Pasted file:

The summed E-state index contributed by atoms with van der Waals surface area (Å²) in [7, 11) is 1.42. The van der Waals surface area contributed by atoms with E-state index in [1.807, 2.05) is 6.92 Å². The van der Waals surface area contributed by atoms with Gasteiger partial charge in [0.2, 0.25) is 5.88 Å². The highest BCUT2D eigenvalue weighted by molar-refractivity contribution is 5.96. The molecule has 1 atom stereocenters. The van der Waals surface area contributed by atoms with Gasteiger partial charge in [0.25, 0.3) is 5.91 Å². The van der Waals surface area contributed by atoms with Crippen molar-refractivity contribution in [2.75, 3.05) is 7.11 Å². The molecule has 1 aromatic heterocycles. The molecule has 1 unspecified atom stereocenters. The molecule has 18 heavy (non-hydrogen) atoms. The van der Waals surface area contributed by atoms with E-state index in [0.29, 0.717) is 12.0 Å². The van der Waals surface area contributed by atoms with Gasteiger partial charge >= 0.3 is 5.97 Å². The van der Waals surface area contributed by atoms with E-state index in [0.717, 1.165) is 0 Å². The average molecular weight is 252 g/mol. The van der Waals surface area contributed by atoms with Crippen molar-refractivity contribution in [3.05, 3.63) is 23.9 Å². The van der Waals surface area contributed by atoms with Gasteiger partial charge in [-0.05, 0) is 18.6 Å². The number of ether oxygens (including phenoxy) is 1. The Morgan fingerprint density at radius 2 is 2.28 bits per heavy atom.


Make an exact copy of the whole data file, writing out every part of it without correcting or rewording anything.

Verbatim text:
The summed E-state index contributed by atoms with van der Waals surface area (Å²) in [7, 11) is 1.42. The van der Waals surface area contributed by atoms with E-state index in [1.807, 2.05) is 6.92 Å². The van der Waals surface area contributed by atoms with Gasteiger partial charge in [0.2, 0.25) is 5.88 Å². The highest BCUT2D eigenvalue weighted by molar-refractivity contribution is 5.96. The molecule has 1 atom stereocenters. The van der Waals surface area contributed by atoms with Gasteiger partial charge in [0.25, 0.3) is 5.91 Å². The van der Waals surface area contributed by atoms with Crippen molar-refractivity contribution in [2.75, 3.05) is 7.11 Å². The molecule has 1 aromatic heterocycles. The molecule has 1 unspecified atom stereocenters. The molecule has 18 heavy (non-hydrogen) atoms. The van der Waals surface area contributed by atoms with E-state index in [0.29, 0.717) is 12.0 Å². The van der Waals surface area contributed by atoms with Gasteiger partial charge >= 0.3 is 5.97 Å². The van der Waals surface area contributed by atoms with E-state index in [0.717, 1.165) is 0 Å². The average molecular weight is 252 g/mol. The van der Waals surface area contributed by atoms with Crippen molar-refractivity contribution in [3.05, 3.63) is 23.9 Å². The van der Waals surface area contributed by atoms with Gasteiger partial charge in [-0.05, 0) is 18.6 Å². The number of ether oxygens (including phenoxy) is 1. The Morgan fingerprint density at radius 2 is 2.28 bits per heavy atom.